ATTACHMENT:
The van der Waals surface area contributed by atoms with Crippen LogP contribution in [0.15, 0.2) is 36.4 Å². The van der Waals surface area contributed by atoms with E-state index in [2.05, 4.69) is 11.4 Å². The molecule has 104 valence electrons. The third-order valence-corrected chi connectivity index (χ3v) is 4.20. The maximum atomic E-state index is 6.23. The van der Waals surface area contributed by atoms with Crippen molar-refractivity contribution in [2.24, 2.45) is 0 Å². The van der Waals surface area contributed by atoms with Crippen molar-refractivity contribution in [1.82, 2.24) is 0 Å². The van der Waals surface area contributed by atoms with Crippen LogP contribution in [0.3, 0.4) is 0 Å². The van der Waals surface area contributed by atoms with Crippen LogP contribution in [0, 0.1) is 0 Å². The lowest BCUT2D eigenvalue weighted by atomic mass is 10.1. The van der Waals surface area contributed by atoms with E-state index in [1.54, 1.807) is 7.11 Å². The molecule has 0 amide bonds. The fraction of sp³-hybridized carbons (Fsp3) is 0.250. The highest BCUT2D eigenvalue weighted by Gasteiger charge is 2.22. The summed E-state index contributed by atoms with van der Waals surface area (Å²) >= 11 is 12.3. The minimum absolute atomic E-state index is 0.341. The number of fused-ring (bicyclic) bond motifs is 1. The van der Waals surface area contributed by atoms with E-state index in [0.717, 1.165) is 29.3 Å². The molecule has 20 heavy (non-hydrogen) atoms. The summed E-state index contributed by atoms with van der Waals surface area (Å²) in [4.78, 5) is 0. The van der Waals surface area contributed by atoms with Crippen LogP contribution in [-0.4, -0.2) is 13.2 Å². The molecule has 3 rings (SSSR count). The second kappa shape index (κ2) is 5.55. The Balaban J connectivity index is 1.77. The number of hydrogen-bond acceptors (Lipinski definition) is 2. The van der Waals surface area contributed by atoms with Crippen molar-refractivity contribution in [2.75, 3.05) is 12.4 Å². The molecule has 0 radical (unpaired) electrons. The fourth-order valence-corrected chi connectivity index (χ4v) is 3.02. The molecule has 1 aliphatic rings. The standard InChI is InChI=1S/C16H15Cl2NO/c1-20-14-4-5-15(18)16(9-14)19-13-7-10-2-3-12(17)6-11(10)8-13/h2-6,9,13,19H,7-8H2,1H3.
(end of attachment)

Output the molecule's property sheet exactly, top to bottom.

The van der Waals surface area contributed by atoms with Crippen LogP contribution in [0.15, 0.2) is 36.4 Å². The van der Waals surface area contributed by atoms with E-state index in [2.05, 4.69) is 11.4 Å². The molecule has 104 valence electrons. The third-order valence-corrected chi connectivity index (χ3v) is 4.20. The maximum atomic E-state index is 6.23. The van der Waals surface area contributed by atoms with Crippen molar-refractivity contribution in [2.24, 2.45) is 0 Å². The van der Waals surface area contributed by atoms with Crippen molar-refractivity contribution in [1.82, 2.24) is 0 Å². The van der Waals surface area contributed by atoms with Crippen LogP contribution in [0.3, 0.4) is 0 Å². The van der Waals surface area contributed by atoms with Crippen LogP contribution in [0, 0.1) is 0 Å². The lowest BCUT2D eigenvalue weighted by atomic mass is 10.1. The van der Waals surface area contributed by atoms with E-state index in [1.54, 1.807) is 7.11 Å². The molecule has 0 amide bonds. The fraction of sp³-hybridized carbons (Fsp3) is 0.250. The highest BCUT2D eigenvalue weighted by Gasteiger charge is 2.22. The summed E-state index contributed by atoms with van der Waals surface area (Å²) >= 11 is 12.3. The minimum absolute atomic E-state index is 0.341. The number of fused-ring (bicyclic) bond motifs is 1. The van der Waals surface area contributed by atoms with E-state index in [0.717, 1.165) is 29.3 Å². The molecule has 20 heavy (non-hydrogen) atoms. The summed E-state index contributed by atoms with van der Waals surface area (Å²) in [4.78, 5) is 0. The van der Waals surface area contributed by atoms with Crippen LogP contribution in [-0.4, -0.2) is 13.2 Å². The molecule has 3 rings (SSSR count). The second kappa shape index (κ2) is 5.55. The Balaban J connectivity index is 1.77. The number of hydrogen-bond acceptors (Lipinski definition) is 2. The van der Waals surface area contributed by atoms with Crippen molar-refractivity contribution in [2.75, 3.05) is 12.4 Å². The molecule has 0 radical (unpaired) electrons. The fourth-order valence-corrected chi connectivity index (χ4v) is 3.02. The molecule has 1 aliphatic rings. The standard InChI is InChI=1S/C16H15Cl2NO/c1-20-14-4-5-15(18)16(9-14)19-13-7-10-2-3-12(17)6-11(10)8-13/h2-6,9,13,19H,7-8H2,1H3.